Why omnichannel retail is changing how retailers measure success fusion August 25, 2021

Why omnichannel retail is changing how retailers measure success

3 min read

The retail landscape has shifted quite a bit in the last 18 months – with much of the change having been driven by a greater acceptance and use of e-commerce by customers as we move in and out of lockdowns.

The businesses that were ready for the shift saw their foresight pay dividends, while those caught unaware have since struggled to keep up.

However, one of the largest pain points for big and small retailers continues to impact the industry at large: how do you read and understand all the transactional data that omnichannel retailing brings to your business?

Traditionally this is achieved through daily reporting but, as many retailers are finding out, the introduction of new ways of doing business such as click and collect, ship from store, and endless aisle are making it difficult for reporting software to keep up.

“The emergence and rapid adoption of omnichannel retailing, and the merging and blurring of physical and digital sales, has had a knock-on effect of adding a lot of complexity and necessary change in the way businesses measure themselves on a day-to-day basis,” said Wayne Rigney, founder and director of The Retail Score.

One complication identified by Rigney is if one store in a chain sells a product in another store for a customer to go and pick up: who gets credit for the sale? Is it the store that organised the sale? Or the one that gave up the product?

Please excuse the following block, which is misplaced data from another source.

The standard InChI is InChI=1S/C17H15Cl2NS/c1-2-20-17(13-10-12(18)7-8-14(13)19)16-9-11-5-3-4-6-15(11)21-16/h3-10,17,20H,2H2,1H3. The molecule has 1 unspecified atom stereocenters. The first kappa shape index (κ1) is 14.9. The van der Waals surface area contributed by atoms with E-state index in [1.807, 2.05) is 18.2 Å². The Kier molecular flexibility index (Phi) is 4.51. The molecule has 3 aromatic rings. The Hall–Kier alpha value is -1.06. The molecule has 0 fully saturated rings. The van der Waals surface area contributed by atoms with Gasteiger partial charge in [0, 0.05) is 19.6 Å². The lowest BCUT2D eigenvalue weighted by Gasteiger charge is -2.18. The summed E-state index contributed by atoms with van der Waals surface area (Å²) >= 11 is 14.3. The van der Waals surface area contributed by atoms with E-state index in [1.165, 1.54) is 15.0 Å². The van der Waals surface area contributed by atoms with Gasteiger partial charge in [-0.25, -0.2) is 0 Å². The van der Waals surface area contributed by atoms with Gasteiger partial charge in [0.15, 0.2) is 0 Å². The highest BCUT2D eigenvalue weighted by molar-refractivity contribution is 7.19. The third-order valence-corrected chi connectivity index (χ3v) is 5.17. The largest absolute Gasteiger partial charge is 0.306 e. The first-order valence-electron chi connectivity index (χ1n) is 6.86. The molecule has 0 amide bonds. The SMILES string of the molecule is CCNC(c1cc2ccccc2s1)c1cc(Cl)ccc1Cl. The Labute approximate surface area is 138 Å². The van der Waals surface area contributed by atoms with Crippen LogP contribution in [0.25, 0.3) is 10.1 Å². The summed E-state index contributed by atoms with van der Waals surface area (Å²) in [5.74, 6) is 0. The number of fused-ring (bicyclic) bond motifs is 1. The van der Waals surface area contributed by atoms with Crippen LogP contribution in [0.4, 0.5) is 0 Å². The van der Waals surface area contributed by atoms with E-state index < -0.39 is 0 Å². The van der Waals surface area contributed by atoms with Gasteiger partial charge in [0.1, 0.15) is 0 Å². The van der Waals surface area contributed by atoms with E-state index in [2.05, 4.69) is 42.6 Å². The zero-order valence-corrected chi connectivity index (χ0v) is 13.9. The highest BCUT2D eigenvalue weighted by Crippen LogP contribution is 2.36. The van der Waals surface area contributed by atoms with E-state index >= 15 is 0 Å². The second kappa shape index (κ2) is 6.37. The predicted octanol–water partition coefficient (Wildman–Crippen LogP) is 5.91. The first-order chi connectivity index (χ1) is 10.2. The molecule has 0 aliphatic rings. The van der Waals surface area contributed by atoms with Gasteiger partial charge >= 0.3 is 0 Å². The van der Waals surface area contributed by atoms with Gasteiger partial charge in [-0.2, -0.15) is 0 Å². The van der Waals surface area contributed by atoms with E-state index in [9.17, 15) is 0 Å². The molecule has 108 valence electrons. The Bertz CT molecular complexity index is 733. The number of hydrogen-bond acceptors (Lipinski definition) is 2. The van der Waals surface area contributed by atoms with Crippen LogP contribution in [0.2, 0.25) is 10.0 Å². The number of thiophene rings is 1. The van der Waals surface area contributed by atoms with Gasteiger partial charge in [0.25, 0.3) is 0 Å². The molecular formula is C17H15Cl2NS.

A similar situation occurs when a product is sold through click-and-collect or endless aisle. Does online get the credit, or the store?

“[Situations like this] have forced retailers across the board to rethink how they report on sales,” Rigney said.

According to Rigney, retailers need to challenge the way they report on sales and pick the right sales measure to report on different activities. One retailer that is working with The Retail Score to achieve this is APG & Co.

“Over the last three years, APG has rolled out new ways clients can buy products,” said APG head of commercial Paul Fisher.

“Our ERPs recorded sales based on the shipped date as this was the accurate way to record sales from an accounting perspective.

“However, our retail, e-commerce and product teams increasingly wanted to look at an alternative view of sales based on when the sales demand occurred for purposes of measuring performance by day, the effectiveness of marketing activities and the influence of special promotions and events.”

This simple change led to complications, with APG noting that store budgets had to be rethought – some stores sell much more, while others become valuable for the purposes of shipping out products that other stores sell, and staff levels had to be rebalanced.

But, the change gave access to new ways of thinking about how successful each store was, and how fast the business could get stock to a customer.

Many customer surveys rank ‘speed of delivery’ among the top-ranking factors of why a customer chooses to shop with a certain retailer online – the success of express shipping and same-day delivery can attest to that.

Fulfilment time should be a key performance indicator for any retailer, Rigney said, as how soon a customer receives the product they purchased – regardless of how they purchased it – is one of the most influential factors as to whether they shop with a retailer again.